At the rate Hidden Figures is going, it will probably cross $100 million sometime next week, especially given the extra buzz that is usually generated by one or more Oscar nominations. That film used the American Sniper method of success by opening in NY/LA for the required weak and positioning itself as a good movie amongst the frozen tundra of January releases.
Moonlight’s, meanwhile, grossed just short of $16 million - a number that might look small, but is in the top 50 of dollars-per-screen average of all time. Moreover, neither Moonlight nor Lion (which has so far grossed $16.5 million) have gone wide in a traditional sense. Both were released in fewer than 650 theaters, as compared to Hidden Figures which is in 3,417 theaters across the country. However, all of these films have made their budgets back, which is a crucial element for strong Oscar consideration, and Moonlight and Lion may yet see a wider release (Arrival, another big hit among the nominees is getting a theatrical re-release).
Critical Acclaim and Guild Support
If one were to take a guess as to which film racked up the most critical awards this year, La La Land would probably be the first title to come to mind. In actuality, however, Moonlight leads the way with over 90 critics groups and precursor wins. The extent to with which critics can affect an Oscar race varies each year, but there might be a shifting in the tide after the critic hype started the ball rolling to get Mad Max: Fury Road in last year.
Critics had a major impact on the documentary race, as well as their advocacy of movies like I Am Not Your Negro, and the argument that O.J.: Made in America belonged in the film race rather than TV one. Diverse films such as Moonlight rely even more so on critical word of mouth to establish themselves as being as extraordinary as the other films, regardless of who the protagonists are or what they look like.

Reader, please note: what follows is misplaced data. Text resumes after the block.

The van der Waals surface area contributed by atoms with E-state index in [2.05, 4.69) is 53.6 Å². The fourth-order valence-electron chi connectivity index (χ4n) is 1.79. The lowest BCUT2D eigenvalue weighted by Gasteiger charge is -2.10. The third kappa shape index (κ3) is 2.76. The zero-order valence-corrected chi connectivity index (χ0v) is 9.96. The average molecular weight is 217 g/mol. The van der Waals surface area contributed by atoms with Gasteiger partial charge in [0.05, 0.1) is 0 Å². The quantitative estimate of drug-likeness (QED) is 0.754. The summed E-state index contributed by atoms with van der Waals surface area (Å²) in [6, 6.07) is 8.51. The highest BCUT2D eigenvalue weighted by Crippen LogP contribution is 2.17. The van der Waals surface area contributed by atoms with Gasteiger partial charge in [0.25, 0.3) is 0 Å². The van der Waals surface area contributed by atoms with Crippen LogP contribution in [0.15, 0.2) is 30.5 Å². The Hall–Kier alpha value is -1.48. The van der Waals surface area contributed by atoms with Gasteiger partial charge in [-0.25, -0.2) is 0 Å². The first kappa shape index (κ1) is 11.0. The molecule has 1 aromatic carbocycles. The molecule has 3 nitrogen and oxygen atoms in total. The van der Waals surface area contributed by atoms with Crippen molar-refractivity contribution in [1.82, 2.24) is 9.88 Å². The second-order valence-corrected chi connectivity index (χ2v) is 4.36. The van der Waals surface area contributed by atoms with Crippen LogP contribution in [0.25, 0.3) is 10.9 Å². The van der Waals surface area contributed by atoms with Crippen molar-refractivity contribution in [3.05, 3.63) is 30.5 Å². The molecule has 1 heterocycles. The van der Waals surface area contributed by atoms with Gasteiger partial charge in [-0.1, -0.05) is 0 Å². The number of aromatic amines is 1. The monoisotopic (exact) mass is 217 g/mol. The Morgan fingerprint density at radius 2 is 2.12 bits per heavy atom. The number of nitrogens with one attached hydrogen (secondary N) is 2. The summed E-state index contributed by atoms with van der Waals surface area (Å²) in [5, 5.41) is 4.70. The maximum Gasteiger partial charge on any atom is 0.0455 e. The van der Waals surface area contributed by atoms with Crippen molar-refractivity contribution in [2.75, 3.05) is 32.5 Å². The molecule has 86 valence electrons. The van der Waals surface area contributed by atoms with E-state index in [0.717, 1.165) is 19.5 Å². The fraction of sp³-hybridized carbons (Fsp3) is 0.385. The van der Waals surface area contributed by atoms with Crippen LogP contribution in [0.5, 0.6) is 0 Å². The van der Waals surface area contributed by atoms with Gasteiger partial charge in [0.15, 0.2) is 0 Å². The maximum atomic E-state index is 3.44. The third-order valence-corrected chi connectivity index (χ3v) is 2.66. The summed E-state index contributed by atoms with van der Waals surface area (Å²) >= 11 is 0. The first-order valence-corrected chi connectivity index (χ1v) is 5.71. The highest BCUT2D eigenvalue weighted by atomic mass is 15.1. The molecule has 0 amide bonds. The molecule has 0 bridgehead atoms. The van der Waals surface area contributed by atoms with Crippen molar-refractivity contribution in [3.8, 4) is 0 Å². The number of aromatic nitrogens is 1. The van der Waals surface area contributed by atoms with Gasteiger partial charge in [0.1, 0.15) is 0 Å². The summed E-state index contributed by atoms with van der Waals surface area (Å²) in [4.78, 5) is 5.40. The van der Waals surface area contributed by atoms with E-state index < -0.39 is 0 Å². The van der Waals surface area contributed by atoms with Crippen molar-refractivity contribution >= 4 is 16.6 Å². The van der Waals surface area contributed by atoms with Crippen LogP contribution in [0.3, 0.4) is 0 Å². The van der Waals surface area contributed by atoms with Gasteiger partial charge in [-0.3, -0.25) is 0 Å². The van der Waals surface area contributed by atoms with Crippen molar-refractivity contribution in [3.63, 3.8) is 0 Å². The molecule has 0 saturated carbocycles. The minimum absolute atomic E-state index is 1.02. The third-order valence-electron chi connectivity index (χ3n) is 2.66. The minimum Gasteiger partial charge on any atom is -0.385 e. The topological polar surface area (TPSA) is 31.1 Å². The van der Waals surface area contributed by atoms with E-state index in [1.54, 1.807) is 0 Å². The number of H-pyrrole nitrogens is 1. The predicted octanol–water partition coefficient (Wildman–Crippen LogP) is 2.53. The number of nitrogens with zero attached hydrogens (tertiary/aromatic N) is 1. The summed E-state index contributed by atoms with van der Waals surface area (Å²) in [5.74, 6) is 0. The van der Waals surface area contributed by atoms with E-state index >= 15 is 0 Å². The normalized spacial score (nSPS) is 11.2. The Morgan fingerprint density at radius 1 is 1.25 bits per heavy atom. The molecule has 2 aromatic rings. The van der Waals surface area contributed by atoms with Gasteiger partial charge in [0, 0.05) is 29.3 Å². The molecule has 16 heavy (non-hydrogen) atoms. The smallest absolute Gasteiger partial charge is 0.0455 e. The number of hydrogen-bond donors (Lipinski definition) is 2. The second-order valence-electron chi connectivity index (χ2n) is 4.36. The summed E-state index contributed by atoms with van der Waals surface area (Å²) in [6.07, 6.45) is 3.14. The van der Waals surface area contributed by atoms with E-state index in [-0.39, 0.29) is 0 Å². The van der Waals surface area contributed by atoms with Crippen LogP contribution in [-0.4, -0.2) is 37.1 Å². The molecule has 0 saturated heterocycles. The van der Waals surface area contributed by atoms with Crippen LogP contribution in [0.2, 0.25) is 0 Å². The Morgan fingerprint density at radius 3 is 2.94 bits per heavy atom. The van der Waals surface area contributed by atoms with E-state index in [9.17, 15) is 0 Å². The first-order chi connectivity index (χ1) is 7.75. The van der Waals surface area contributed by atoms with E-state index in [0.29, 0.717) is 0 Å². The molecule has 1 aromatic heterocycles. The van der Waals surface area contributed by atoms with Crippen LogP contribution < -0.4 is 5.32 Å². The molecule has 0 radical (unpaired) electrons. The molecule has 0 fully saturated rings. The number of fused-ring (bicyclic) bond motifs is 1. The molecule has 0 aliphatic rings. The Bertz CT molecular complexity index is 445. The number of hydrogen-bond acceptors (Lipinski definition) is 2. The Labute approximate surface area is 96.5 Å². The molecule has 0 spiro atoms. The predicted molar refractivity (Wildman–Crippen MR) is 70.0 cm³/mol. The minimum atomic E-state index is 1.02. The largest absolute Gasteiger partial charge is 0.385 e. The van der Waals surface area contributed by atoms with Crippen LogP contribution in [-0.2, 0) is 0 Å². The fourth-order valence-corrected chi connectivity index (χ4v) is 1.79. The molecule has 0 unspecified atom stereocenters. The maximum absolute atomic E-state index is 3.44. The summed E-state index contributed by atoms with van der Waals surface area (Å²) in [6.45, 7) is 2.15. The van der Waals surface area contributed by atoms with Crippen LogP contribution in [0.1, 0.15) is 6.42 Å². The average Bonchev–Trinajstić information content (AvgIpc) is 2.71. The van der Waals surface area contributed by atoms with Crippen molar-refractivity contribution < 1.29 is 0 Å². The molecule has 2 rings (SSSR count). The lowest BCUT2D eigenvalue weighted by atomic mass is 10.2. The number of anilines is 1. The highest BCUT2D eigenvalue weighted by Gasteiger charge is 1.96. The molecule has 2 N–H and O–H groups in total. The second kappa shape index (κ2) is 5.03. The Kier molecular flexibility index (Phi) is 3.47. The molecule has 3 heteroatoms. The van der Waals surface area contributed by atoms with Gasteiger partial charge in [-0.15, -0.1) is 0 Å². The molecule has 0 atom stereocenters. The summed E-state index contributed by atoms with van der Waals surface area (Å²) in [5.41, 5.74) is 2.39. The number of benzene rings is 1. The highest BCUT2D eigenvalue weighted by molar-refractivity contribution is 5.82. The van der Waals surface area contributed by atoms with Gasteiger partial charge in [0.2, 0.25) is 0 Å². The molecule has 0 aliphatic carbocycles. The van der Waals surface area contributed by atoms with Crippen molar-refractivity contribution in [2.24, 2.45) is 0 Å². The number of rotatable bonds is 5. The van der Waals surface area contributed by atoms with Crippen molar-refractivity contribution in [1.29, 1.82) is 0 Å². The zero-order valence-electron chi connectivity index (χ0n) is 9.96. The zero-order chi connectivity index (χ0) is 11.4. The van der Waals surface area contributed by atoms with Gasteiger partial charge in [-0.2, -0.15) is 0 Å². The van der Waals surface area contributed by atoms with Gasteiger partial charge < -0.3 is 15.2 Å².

Furthermore, just like the other films in the race, these films established themselves as contenders with strong guild support. In the Oscar race, following the guilds is the best way to predict and figure out what the Oscars will go with as their broad tastes, overlapping voting bodies, and - in the case of the Producers Guild Awards - a similar preferential ballot to the Oscars all help to sort through the tea leaves. All of this year’s Best Picture nominees were nominated for a PGA award, so it’s not surprising to see Moonlight, Hidden Figures, Lion, and Fences doing well with the Academy.
Riding the Wave of a Great Year
All of the above were factors that would enable films to be in contention, but performances are a different beast. Actors need the narrative as much as they need the objective view of their performance being good.
If you’ve been following the Oscar race, at least tangentially, you'll know that Viola Davis has been in contention this whole year. Taking a closer look at how that nomination came about and it’s the perfect marriage of performance and narrative. She’s great in the film and has been nominated as a debatable lead in a supporting category (similar to Dev Patel in Lion). Viola Davis has also just become the most-nominated African-American actress ever with this, her third nomination (and all but locked win).
To put this into perspective, Jennifer Lawrence had four nominations and a win before she turned 25, and was the fast ever to four nominations. There's nothing wrong with Lawrence being rewarded for good work but she does have more nominations than any Black actress in history. These type of storylines really aid in a campaign.
Also, it’s very hard for the Oscars to ignore you when you’ve had a great year as an actor. There are few actors who had a better year in 2016 than Mahershala Ali, with his great understated work in Moonlight coming on the heels of his brilliant turns in Luke Cage, House of Cards and his appearance in Hidden Figures. Each of those performances helped propel him forward to his nomination, and have him sitting very pretty to win the Supporting Actor Oscar.
These four factors are what can be pointed to as how the Oscar nominations shaped up this year. Next year might be a different story, but for now the nominees are refreshingly diverse.
The 89th Academy Awards ceremony will take place on February 26th, 2017.